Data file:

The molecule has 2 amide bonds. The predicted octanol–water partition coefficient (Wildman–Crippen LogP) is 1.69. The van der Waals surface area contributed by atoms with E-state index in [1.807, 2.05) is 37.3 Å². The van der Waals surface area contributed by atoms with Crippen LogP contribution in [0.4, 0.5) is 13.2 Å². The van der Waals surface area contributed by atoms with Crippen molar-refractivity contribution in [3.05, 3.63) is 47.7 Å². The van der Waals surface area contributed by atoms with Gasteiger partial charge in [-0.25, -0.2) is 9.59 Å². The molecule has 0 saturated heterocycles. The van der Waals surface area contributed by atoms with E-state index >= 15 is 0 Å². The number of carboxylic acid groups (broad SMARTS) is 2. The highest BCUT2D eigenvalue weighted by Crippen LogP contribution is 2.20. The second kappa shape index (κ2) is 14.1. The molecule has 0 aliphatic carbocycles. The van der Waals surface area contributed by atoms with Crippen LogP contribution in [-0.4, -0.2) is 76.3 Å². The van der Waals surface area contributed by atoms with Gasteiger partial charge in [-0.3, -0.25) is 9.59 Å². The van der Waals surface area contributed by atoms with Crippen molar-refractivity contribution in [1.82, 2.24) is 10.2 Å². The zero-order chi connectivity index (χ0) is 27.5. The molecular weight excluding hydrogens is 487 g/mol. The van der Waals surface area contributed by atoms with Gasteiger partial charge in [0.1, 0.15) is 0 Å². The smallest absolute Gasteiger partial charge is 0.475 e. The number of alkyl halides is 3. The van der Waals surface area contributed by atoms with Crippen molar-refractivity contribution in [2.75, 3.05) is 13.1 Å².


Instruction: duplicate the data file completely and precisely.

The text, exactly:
The molecule has 2 amide bonds. The predicted octanol–water partition coefficient (Wildman–Crippen LogP) is 1.69. The van der Waals surface area contributed by atoms with E-state index in [1.807, 2.05) is 37.3 Å². The van der Waals surface area contributed by atoms with Crippen LogP contribution in [0.4, 0.5) is 13.2 Å². The van der Waals surface area contributed by atoms with Crippen molar-refractivity contribution in [3.05, 3.63) is 47.7 Å². The van der Waals surface area contributed by atoms with Gasteiger partial charge in [-0.25, -0.2) is 9.59 Å². The molecule has 0 saturated heterocycles. The van der Waals surface area contributed by atoms with E-state index >= 15 is 0 Å². The number of carboxylic acid groups (broad SMARTS) is 2. The highest BCUT2D eigenvalue weighted by Crippen LogP contribution is 2.20. The second kappa shape index (κ2) is 14.1. The molecule has 0 aliphatic carbocycles. The van der Waals surface area contributed by atoms with Crippen LogP contribution in [-0.4, -0.2) is 76.3 Å². The van der Waals surface area contributed by atoms with Gasteiger partial charge in [-0.3, -0.25) is 9.59 Å². The van der Waals surface area contributed by atoms with Crippen molar-refractivity contribution in [1.82, 2.24) is 10.2 Å². The zero-order chi connectivity index (χ0) is 27.5. The molecular weight excluding hydrogens is 487 g/mol. The van der Waals surface area contributed by atoms with Gasteiger partial charge in [0.1, 0.15) is 0 Å². The smallest absolute Gasteiger partial charge is 0.475 e. The number of alkyl halides is 3. The van der Waals surface area contributed by atoms with Crippen molar-refractivity contribution in [2.75, 3.05) is 13.1 Å².